Admittedly, I was somewhat in a hurry to finish up working on the ELT as to not be late for an appointment. After testing, the ELT was placed back in the mounting tray and wire ties were used to secure the audio alert indicator and associated wiring to the side of the ELT. This where it all went downhill, the mistake(s) made were threefold … instead of flipping the toggle switch on the ELT to the “ARM” position, the toggle switch was inadvertently flipped to “ON” … mistake one. When the ELT audio alert indicator began beeping, I quickly reached across the cockpit to slap the remote panel indicator mounted on the instrument panel. Thinking I pressed the reset button when in fact I must have slapped the “EMERGENCY ON” button … mistake two. At this point, I quickly walked away to make a log book entry documenting the testing and changing of the antenna cable ... mistake three. Next the environmental contributors came into play as it was raining moderately outside so the noise level inside the hangar was high. ( For those who have never been inside an all metal hangar during a rain .... light rain is noisy, moderate rain is very loud and a heavy rain is literally defining to the point ear protection is needed).  Between the music playing in the hangar at the time and the increased noise level caused by a steady rain hitting the all metal roof, it created a very noisy environment … so much so, I did not hear the occasional beeps coming from the ELT until between songs when the beeping finally caught my attention as the rain eased up a bit … OH CRAP!!!!  I quickly raced over and flipped the toggle switch on the ELT to OFF … and just then noticed I had initially flipped the toggle to “ON” by mistake. DUH!

As a side note for those readers not familiar with how the new dual frequency ELT’s work … when first activated, the ELT transmits on the FAA’s emergency frequency of 121.5 MHz. Typically, the 121.5 MHz  frequency is monitored with a handheld or aircraft radio during testing the ELT’s functionality. The testing should be performed between on the hour to 5 minutes after the hour ... this is so brief transmissions seen during this timeframe can be ignored as testing . Once activated for testing or accidentally, the ACK E-04 ELT needs to be reset immediately within 30 seconds or so … if the ELT has not been reset or powered off before 50 seconds has passed, the ACK E-04 ELT will begin transmitting on a second frequency of 406 MHz to the COSPOS/SARSAT satellites high overhead. The 406 MHz transmission to the satellites also includes the last GPS coordinates received by the ACK E-04 ELT from the aircraft’s avionics.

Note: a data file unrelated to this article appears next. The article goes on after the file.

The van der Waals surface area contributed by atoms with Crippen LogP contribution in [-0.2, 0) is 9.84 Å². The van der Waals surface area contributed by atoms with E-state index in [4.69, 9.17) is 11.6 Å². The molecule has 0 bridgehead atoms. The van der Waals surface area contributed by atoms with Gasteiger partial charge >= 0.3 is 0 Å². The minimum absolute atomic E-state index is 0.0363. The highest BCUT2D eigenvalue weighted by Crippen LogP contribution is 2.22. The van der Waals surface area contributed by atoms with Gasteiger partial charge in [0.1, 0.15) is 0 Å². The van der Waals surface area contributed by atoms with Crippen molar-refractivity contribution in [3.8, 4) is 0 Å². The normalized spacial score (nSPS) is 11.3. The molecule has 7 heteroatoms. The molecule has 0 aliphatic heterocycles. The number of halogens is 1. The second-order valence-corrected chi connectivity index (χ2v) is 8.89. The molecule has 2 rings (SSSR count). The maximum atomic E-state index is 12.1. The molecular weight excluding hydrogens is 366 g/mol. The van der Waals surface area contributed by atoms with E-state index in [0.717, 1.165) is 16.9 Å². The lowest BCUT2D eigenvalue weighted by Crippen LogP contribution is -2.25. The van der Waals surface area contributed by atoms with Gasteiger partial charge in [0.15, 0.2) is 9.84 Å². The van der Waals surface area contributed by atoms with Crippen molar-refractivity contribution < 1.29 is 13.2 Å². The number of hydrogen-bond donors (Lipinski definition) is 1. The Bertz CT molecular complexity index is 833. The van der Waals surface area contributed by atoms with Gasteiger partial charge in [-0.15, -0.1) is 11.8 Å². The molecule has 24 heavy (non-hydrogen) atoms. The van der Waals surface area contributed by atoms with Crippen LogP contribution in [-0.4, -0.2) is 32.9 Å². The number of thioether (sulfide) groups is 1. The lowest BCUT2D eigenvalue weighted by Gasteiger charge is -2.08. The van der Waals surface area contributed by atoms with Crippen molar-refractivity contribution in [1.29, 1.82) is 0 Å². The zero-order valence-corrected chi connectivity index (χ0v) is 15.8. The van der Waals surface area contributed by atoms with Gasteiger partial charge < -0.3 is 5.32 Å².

Apparently, I did not power off the ELT in time ... because 5 minutes or so later, I received a call from home where Jan said she just received a call from a government agency and they needed to talk to me. Of course, I called the monitoring agency back immediately and apologized profusely for setting off a false alarm for them to chase down. The woman I spoke with was very kind and said it happens all the time … nice to hear, but it did not make me feel any less of a dumb ass! We had a chat about how extremely sensitive the satellites really are because I was truly astonished that the satellite had picked up the signal and that they knew my exact location … given it was raining outside and I was in a totally enclosed all metal hangar with both hangar and access doors closed due to the rain. We joked about now knowing the ELT really works and actually transmits accurate GPS coordinates … still did not make me feel any less of a dumb ass!!! By the way, if desired, there is a form that can be submitted to the SAR agency in advance for scheduling an actual test of the ability of the E-04 ELT to transmit on the 406 MHz frequency.

Already have plans for the 5' of coax cable removed from the ELT antenna. The plan is to keep the coax cable in the map box as an emergency insurance policy. Should the Garmin GTR 200 radio ever fail in flight, my plan is to connect the coax cable to the handheld radio I always carry. The rubber duck antenna on the handheld radio will be removed and the 5' coax will be used to temporarily connect the handheld radio to the ELT’s antenna. The BNC connector on the ELT's antenna is within easy reach and should significantly extend the communication range of the handheld. Of course, this assumes there no other issues with the aircraft, just a broken radio. I’m not condoning this practice … but if the radio fails …there is a com antenna within easy reach … just sayin'.